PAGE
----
Definition of firewall. (f+r´wâl) (n.) A system designed to prevent unauthorized access to or from a private network. Firewalls can be implemented in both hardware and software, or a combination of both. Firewalls are frequently used to prevent unauthorized Internet users from accessing private networks connected to the Internet, especially intranets. All messages entering or leaving the intranet pass through the firewall, which examines each message and blocks those that do not meet the specified security criteria.
According to David Axelrod, he was building a firewall between Eric Holder’s Justice Department and himself. The Daily Caller reports:
On CNN’s “State of the Union” on Sunday, senior Obama campaign adviser David Axelrod told host Candy Crowley that he rarely interacted with Attorney General Eric Holder in the White House and, contradicting recent testimony from Holder himself, claimed he never offered Holder political advice.
“From time to time at the White House, I would see Holder at meetings and so on, but I rarely spoke to him, and I didn’t ever speak to him on issues of policy in the Justice Department,” Axelrod said. “I didn’t speak to him about personnel issues, other than at the beginning of the administration [when] I recommended a communications person to him.”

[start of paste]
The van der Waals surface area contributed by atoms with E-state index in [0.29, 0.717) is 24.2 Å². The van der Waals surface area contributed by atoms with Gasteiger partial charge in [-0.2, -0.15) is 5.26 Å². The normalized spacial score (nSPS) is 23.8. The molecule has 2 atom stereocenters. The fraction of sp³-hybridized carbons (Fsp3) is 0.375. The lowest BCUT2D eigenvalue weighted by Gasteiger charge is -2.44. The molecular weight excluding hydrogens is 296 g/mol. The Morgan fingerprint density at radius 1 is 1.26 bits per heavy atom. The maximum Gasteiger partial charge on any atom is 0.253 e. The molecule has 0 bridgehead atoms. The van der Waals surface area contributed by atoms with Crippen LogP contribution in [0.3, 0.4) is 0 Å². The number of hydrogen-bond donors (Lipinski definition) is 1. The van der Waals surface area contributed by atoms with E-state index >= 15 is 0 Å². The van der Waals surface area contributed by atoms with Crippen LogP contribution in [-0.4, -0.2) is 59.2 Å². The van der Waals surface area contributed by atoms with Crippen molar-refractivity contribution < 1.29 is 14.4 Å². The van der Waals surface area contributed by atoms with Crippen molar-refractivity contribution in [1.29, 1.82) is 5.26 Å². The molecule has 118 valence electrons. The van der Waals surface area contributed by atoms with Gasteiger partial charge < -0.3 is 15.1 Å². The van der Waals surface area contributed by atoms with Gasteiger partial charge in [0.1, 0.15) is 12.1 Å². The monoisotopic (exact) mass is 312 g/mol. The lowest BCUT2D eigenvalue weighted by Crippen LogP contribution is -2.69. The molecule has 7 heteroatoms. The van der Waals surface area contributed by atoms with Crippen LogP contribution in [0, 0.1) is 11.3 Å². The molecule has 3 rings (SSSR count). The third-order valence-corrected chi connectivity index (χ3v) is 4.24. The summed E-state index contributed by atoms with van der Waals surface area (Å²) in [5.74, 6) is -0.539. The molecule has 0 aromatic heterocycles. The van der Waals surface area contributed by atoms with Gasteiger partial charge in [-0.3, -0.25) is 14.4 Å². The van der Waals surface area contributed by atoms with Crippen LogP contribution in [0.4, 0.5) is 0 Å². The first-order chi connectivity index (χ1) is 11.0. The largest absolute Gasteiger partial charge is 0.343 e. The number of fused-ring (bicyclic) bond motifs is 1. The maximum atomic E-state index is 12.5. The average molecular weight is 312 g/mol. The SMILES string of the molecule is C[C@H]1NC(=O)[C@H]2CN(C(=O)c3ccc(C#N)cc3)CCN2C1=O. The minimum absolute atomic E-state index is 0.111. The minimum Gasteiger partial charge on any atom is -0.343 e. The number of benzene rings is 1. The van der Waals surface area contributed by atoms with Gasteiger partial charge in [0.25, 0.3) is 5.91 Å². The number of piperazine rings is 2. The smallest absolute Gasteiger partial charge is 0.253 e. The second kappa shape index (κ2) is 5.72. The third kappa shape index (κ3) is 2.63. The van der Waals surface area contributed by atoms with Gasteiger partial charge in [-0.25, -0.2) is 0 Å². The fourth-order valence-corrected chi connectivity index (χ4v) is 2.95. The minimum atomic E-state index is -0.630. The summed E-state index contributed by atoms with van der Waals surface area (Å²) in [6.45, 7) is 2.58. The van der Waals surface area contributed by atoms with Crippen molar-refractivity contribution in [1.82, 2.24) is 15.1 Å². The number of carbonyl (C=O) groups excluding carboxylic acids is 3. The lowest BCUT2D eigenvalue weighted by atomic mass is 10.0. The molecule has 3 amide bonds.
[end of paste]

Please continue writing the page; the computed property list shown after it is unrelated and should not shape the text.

Axelrod said that he was particularly concerned about protecting the Department of Justice from any undue White House influence or political pressure.
“I was very sensitive to the fact, Candy, that in the last administration the political arm of the White House was very active in the Justice Department, to the extent that they were picking U.S. attorneys and guiding policy there in ways that were inappropriate,” he continued. “I was very scrupulous about my interactions with the attorney general, even though he’s a friend.” …
However, on Thursday Holder told a House committee the exact opposite during testimony concerning the failed gunrunning operation Fast and Furious.
“We talked about not hiring decisions, but ways we might improve the ability of the Justice Department to respond to political attacks coming my way,” Holder said.
The need for firewalls was explained by the Chicago Sun-Times, which quoted a book depicting a White House staff paranoid about being infiltrated by Eric Holder and his allies. In that account, Rahm Emmanuel and Axelrod both suspected Holder of sneaking around behind their backs and employing Valerie Jarrett as a secret agent for his purposes.
WASHINGTON–A new book about the Obama administration adds more to the story about tensions between Attorney General Eric Holder, David Axelrod and Rahm Emanuel when he was White House chief of staff.
Valerie Jarrett once broke up a near-fight between Axelrod and Holder, the book reveals.